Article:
Jean-Paul-Égide Martini

Jean Paul Egide Martini ( born August 31, 1741 City Frey, † February 14, 1816 in Paris; native / actually Johann Paul Aegidius Martin or Johann Paul Aegidius Martini il Tedesco and Schwarzendorf ) was a German - French composer.


Martinis parents were school teacher and organist Andreas Martin and his wife, Barbara, who died when John was six years old. Martini came first to the Jesuit seminary in Neuburg adDonau, where he worked as an organist age of eleven. He then moved to Freiburg to study philosophy, but he broke from this study soon, as he felt more connected to the music. In 1760 he came into Nancy in Lorraine, where he took the name Martini il Tedesco and in 1764 married Marguerite Camelot, which also came from a family organist. His greatest successes were achieved by Martini after moving to Paris, where he composed mainly operas and march music. In 1788, he was as surintendant de la musique du roi court musician responsible for church music and at the same time director of Paris' major theaters. With the outbreak of the French Revolution Martini lost his offices and fled the unrest to Lyon. In 1796 he received then, although again a job at the Conservatoire de Musique, but were composed operas there with little success, and he was dismissed in 1802 again. As a result, he went back to the church music. When he was well over 70, he witnessed the restoration of the Bourbons in 1814 and he was appointed to the position of the surintendant de la musique du Roi again by the king. He composed more recently a requiem in honor of the executed King Louis XVI. , Which premiered three weeks before his own death in Saint- Denis. Martini itself was a magnificent burial in the cemetery Père Lachaise given.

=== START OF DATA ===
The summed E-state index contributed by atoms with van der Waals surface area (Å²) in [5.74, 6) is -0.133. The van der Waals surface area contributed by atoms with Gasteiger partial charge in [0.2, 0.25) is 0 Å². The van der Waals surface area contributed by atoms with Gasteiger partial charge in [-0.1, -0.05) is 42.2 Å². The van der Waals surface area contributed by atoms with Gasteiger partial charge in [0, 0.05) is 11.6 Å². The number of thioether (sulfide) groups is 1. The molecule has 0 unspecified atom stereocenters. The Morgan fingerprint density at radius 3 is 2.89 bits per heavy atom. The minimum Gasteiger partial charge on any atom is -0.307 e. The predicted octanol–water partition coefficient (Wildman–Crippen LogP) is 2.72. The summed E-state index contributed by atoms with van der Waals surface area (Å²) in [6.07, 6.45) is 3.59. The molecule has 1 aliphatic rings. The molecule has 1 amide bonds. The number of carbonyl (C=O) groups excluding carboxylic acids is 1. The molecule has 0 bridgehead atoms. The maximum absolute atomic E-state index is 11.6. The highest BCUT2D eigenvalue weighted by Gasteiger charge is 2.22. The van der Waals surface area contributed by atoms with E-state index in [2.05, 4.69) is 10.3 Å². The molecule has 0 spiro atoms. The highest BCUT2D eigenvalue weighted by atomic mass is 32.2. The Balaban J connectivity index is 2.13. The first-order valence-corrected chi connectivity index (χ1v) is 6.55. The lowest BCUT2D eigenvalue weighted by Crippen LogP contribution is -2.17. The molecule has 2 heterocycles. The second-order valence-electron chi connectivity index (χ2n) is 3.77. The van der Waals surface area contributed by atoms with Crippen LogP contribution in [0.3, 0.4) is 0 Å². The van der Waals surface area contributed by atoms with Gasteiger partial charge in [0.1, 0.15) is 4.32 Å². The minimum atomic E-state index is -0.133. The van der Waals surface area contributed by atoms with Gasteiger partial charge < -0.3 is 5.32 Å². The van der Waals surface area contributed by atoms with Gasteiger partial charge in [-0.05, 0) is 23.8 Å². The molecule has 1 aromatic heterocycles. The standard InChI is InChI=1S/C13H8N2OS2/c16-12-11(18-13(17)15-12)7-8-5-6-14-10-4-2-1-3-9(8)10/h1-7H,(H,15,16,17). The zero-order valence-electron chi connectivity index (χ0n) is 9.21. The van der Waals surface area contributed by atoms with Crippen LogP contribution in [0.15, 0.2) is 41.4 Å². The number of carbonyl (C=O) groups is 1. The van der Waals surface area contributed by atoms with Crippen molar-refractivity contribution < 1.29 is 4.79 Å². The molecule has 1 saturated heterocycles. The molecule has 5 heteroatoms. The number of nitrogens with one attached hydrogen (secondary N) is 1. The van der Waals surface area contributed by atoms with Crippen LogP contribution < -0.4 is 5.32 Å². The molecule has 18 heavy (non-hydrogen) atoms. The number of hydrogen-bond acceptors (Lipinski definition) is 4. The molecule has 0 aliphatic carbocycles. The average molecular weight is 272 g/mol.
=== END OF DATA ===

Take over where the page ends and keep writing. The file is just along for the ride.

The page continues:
• Le Droit du Seigneur
  • Plaisir d' amour

Works for Orchestra

  • Symphony in D major - 2 Ob, 2 hn, str
  • 6 symphonies for strings

Works for wind ( Orchestre d'Harmonie )

  • Anthem pour le Republique - Text: M. J. Chenier
  • Anthem pour le festival le 22 semptembre - Text: Leclerc